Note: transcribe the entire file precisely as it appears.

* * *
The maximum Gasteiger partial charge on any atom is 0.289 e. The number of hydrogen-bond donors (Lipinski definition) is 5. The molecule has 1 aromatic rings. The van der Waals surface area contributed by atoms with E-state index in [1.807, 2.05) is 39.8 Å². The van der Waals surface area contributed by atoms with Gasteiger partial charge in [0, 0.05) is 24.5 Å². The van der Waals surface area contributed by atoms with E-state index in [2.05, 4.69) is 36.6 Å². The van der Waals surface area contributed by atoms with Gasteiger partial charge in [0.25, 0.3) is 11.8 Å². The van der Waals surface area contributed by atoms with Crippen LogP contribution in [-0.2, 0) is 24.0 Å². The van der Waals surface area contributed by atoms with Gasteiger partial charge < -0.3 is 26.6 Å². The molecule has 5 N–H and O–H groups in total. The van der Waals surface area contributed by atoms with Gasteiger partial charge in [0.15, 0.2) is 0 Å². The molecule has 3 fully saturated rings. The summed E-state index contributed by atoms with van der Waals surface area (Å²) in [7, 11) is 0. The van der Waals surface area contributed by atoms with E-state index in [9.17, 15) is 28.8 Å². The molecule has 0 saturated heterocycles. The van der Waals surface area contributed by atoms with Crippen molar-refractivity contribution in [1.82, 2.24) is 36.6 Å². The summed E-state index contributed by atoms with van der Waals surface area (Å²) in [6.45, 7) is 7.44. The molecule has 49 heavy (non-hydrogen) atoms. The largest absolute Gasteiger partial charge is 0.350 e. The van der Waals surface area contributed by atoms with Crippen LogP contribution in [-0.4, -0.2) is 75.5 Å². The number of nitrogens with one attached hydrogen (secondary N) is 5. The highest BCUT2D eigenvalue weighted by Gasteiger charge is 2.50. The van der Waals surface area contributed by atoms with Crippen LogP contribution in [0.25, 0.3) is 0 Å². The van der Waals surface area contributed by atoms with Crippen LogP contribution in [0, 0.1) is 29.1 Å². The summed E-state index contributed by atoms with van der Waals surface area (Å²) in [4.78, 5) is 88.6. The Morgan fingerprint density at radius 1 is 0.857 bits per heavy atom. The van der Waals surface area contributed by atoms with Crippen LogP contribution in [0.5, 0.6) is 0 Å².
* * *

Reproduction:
The maximum Gasteiger partial charge on any atom is 0.289 e. The number of hydrogen-bond donors (Lipinski definition) is 5. The molecule has 1 aromatic rings. The van der Waals surface area contributed by atoms with E-state index in [1.807, 2.05) is 39.8 Å². The van der Waals surface area contributed by atoms with Gasteiger partial charge in [0, 0.05) is 24.5 Å². The van der Waals surface area contributed by atoms with E-state index in [2.05, 4.69) is 36.6 Å². The van der Waals surface area contributed by atoms with Gasteiger partial charge in [0.25, 0.3) is 11.8 Å². The van der Waals surface area contributed by atoms with Crippen LogP contribution in [-0.2, 0) is 24.0 Å². The van der Waals surface area contributed by atoms with Gasteiger partial charge < -0.3 is 26.6 Å². The molecule has 5 N–H and O–H groups in total. The van der Waals surface area contributed by atoms with Gasteiger partial charge in [0.15, 0.2) is 0 Å². The molecule has 3 fully saturated rings. The summed E-state index contributed by atoms with van der Waals surface area (Å²) in [7, 11) is 0. The van der Waals surface area contributed by atoms with E-state index in [9.17, 15) is 28.8 Å². The molecule has 0 saturated heterocycles. The van der Waals surface area contributed by atoms with Crippen molar-refractivity contribution in [1.82, 2.24) is 36.6 Å². The summed E-state index contributed by atoms with van der Waals surface area (Å²) in [6.45, 7) is 7.44. The molecule has 49 heavy (non-hydrogen) atoms. The largest absolute Gasteiger partial charge is 0.350 e. The van der Waals surface area contributed by atoms with Crippen LogP contribution in [-0.4, -0.2) is 75.5 Å². The number of nitrogens with one attached hydrogen (secondary N) is 5. The highest BCUT2D eigenvalue weighted by Gasteiger charge is 2.50. The van der Waals surface area contributed by atoms with Crippen LogP contribution in [0.25, 0.3) is 0 Å². The van der Waals surface area contributed by atoms with Crippen LogP contribution in [0, 0.1) is 29.1 Å². The summed E-state index contributed by atoms with van der Waals surface area (Å²) in [4.78, 5) is 88.6. The Morgan fingerprint density at radius 1 is 0.857 bits per heavy atom. The van der Waals surface area contributed by atoms with Crippen LogP contribution in [0.5, 0.6) is 0 Å².